We're not saying all music is a cynical, focus group cash grab. It's just that once a genre shows itself to be profitable, well, it's inevitable that the suits will come swooping in asking, "How can we use proactive synergies to maximize return on content investment?"
This is why by the time a genre becomes popular enough for you to actually hear it, yeah, it's probably already at the cash-grab stage. And no matter how cynical you are, it's still pretty surprising how cold and efficient this supposedly wild and rebellious industry is behind the scenes. For example ...
A Lot Of Punk Was As Contrived As Corporate Pop Music
We've told you before that the Sex Pistols were as carefully manufactured to be outrageous as the Spice Girls were to be sassy. But, who even cares about the Sex Pistols when you have The Clash? They took the Pistols' empty anarchism and replaced it with some legendarily ass-kicking and politically charged tracks. And it was all because some guy got them to stop writing dopey love songs and join the punk music gravy train.
The Clash had a controlling manager named Bernie Rhodes, which is about as much of an unpunk name as someone can have short of Sir Benedictine Fropmanshire III. Rhodes was friends with the Pistols' manager Malcolm McLaren and learned a valuable lesson from him about faking rebellion until you make it commercially. So, he put together a band and ordered them to write about the plight of the working class. He was already managing guitarist Mick Jones, who, at the time, looked like someone who would sell you oolong tea and then try to share his poetry about feelings:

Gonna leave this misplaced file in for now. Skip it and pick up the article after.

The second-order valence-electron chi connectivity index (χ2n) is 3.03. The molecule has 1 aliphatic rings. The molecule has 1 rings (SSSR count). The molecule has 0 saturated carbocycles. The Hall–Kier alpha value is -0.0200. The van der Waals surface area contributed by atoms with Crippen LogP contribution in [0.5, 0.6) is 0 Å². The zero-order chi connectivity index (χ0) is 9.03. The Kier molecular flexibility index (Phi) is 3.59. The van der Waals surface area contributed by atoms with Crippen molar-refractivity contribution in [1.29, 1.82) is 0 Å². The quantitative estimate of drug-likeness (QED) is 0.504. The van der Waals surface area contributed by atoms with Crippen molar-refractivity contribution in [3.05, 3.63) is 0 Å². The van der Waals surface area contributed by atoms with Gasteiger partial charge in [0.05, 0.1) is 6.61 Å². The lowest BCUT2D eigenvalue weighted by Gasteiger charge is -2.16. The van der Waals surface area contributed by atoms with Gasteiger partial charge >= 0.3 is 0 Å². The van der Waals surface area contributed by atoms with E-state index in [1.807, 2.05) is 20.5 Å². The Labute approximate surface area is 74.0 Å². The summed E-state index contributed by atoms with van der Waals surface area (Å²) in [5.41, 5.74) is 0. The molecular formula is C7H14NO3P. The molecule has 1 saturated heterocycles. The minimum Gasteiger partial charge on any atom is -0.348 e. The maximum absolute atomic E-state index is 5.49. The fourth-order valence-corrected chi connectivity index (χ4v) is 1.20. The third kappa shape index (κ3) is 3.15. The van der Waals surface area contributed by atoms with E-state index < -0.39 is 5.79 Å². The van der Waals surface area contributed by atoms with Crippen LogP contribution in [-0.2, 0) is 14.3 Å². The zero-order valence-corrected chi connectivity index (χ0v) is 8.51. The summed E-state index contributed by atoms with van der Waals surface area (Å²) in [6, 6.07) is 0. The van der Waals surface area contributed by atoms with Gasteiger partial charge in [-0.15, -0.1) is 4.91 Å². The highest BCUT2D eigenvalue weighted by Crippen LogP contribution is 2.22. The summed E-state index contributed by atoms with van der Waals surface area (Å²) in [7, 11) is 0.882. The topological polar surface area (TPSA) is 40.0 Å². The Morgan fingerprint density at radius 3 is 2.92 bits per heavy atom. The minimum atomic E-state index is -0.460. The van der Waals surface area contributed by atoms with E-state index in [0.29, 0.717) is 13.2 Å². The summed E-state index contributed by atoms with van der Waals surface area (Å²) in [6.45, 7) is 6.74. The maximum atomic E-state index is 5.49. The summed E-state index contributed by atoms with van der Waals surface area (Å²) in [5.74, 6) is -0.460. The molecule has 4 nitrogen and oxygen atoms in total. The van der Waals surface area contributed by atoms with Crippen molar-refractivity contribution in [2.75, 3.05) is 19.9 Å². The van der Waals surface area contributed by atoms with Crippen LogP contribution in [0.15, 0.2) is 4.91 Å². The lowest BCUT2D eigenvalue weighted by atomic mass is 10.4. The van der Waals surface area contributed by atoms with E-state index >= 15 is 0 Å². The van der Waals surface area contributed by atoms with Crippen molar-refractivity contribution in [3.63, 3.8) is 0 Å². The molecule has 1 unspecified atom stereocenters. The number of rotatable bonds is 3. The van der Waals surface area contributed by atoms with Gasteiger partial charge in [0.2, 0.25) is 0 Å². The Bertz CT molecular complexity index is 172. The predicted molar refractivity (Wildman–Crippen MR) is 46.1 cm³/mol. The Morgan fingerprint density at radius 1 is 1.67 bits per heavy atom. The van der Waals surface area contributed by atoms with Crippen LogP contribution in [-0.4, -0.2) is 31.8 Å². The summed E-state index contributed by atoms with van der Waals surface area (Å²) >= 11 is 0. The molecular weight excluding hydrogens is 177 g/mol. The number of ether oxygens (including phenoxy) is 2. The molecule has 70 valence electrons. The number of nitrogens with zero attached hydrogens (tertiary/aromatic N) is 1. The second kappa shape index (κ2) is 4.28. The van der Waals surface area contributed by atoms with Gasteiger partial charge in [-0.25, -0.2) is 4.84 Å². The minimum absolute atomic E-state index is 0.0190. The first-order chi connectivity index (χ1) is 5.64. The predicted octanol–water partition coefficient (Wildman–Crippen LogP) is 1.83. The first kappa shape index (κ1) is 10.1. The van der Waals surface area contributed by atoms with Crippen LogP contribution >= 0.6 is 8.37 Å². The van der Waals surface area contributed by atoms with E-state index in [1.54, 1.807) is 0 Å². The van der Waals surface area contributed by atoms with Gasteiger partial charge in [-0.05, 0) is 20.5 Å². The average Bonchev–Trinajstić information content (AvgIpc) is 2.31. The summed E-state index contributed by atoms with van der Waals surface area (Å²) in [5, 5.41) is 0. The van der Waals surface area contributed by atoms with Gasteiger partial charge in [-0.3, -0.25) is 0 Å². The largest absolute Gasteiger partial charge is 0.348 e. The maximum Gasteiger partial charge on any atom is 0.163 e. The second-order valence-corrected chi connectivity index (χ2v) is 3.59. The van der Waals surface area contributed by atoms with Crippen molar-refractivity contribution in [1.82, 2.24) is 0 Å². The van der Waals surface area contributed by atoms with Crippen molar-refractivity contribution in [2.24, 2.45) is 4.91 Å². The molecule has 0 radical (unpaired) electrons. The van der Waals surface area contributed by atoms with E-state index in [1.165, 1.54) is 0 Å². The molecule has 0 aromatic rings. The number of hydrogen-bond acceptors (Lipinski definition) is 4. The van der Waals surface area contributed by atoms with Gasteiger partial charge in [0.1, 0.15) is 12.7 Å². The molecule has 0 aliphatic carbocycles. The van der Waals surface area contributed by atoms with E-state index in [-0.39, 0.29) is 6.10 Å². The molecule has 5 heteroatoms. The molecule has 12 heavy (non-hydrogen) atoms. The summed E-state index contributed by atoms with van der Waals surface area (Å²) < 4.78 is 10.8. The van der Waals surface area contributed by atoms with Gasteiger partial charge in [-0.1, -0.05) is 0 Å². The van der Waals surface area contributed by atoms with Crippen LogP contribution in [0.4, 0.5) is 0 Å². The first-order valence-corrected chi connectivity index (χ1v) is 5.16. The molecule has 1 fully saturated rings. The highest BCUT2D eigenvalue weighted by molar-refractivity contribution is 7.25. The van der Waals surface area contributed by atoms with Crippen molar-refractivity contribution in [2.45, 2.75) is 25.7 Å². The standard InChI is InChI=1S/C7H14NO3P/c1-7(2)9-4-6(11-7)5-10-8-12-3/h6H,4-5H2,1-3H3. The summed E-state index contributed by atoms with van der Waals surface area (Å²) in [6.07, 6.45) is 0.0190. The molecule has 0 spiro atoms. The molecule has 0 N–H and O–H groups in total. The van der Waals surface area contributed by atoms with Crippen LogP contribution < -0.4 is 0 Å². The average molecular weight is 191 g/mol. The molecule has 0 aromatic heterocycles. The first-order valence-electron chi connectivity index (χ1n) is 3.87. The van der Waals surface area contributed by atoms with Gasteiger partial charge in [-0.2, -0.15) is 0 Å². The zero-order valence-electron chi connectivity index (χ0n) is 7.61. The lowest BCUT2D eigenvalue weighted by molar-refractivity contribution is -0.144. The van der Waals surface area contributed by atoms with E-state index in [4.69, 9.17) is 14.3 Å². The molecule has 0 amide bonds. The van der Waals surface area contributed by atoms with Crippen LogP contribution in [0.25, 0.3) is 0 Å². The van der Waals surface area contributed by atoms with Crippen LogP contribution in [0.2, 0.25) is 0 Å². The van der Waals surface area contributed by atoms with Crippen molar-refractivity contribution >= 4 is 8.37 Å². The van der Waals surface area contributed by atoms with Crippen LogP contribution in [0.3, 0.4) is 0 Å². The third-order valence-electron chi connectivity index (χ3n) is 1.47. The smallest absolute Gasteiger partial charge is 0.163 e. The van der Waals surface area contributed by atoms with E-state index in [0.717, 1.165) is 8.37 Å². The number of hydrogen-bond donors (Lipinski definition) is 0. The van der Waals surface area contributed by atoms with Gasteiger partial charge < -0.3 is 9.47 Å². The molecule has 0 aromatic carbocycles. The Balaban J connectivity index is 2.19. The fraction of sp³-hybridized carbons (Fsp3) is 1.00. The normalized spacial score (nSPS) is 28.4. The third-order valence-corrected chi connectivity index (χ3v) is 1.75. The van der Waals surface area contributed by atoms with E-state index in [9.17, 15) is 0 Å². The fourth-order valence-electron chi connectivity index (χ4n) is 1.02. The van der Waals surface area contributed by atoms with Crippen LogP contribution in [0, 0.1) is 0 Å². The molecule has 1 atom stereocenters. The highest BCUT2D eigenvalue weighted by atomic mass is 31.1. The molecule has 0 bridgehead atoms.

Garry Baker"Forget London, the only thing burning around here is my love for you."
Then he found bassist Paul Simonon, who wasn't even a musician. Simonon had tried out for the job of vocalist, only to have Rhodes slap a bass guitar in his hands, and he was so out of his depth that they had to put stickers on the guitar to help him find the notes.
Rama/Wiki Commons"Shit, is it 'happy face bear' for A-sharp and 'great job Sun' for D-flat or the other way around?"
Finally, Rhodes found singer Joe Strummer, who was going by the name "Woody" Mellor. John Graham "Joe 'Woody' Strummer" Mellor was the front man of a hippie-ish pub rock band, The 101'ers, which featured a saxophone, a harmonica, a fiddle, a big pile of songs about heartbreak and partying, and a look that was less proto-punk icon and more "What do you mean I'm cut off? I'll cut you off. Aw, wait, I don't mean that. Gimmie a hug."
Julian Leonard YewdallIf not for his insistence on keeping all of his teeth, he could've been the next Shane MacGowan.